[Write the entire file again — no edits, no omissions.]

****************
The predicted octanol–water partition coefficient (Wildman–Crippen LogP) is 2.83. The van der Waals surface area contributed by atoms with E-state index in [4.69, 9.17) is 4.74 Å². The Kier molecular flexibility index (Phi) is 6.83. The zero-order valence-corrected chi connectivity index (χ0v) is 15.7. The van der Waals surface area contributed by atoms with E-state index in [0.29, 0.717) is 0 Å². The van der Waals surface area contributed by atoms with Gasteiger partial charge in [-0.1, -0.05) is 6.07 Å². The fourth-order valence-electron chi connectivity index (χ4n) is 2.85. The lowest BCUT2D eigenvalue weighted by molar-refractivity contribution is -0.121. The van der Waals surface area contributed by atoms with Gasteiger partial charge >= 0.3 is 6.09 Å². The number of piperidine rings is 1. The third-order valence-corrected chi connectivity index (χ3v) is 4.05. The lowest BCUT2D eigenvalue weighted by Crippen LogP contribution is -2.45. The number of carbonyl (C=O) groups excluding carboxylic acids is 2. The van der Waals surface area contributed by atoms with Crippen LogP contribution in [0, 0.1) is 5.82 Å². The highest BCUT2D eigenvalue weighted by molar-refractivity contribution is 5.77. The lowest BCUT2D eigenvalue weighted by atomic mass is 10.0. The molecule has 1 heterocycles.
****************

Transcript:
The predicted octanol–water partition coefficient (Wildman–Crippen LogP) is 2.83. The van der Waals surface area contributed by atoms with E-state index in [4.69, 9.17) is 4.74 Å². The Kier molecular flexibility index (Phi) is 6.83. The zero-order valence-corrected chi connectivity index (χ0v) is 15.7. The van der Waals surface area contributed by atoms with E-state index in [0.29, 0.717) is 0 Å². The van der Waals surface area contributed by atoms with Gasteiger partial charge in [-0.1, -0.05) is 6.07 Å². The fourth-order valence-electron chi connectivity index (χ4n) is 2.85. The lowest BCUT2D eigenvalue weighted by molar-refractivity contribution is -0.121. The van der Waals surface area contributed by atoms with Gasteiger partial charge >= 0.3 is 6.09 Å². The number of piperidine rings is 1. The third-order valence-corrected chi connectivity index (χ3v) is 4.05. The lowest BCUT2D eigenvalue weighted by Crippen LogP contribution is -2.45. The number of carbonyl (C=O) groups excluding carboxylic acids is 2. The van der Waals surface area contributed by atoms with Crippen LogP contribution in [0, 0.1) is 5.82 Å². The highest BCUT2D eigenvalue weighted by molar-refractivity contribution is 5.77. The lowest BCUT2D eigenvalue weighted by atomic mass is 10.0. The molecule has 1 heterocycles.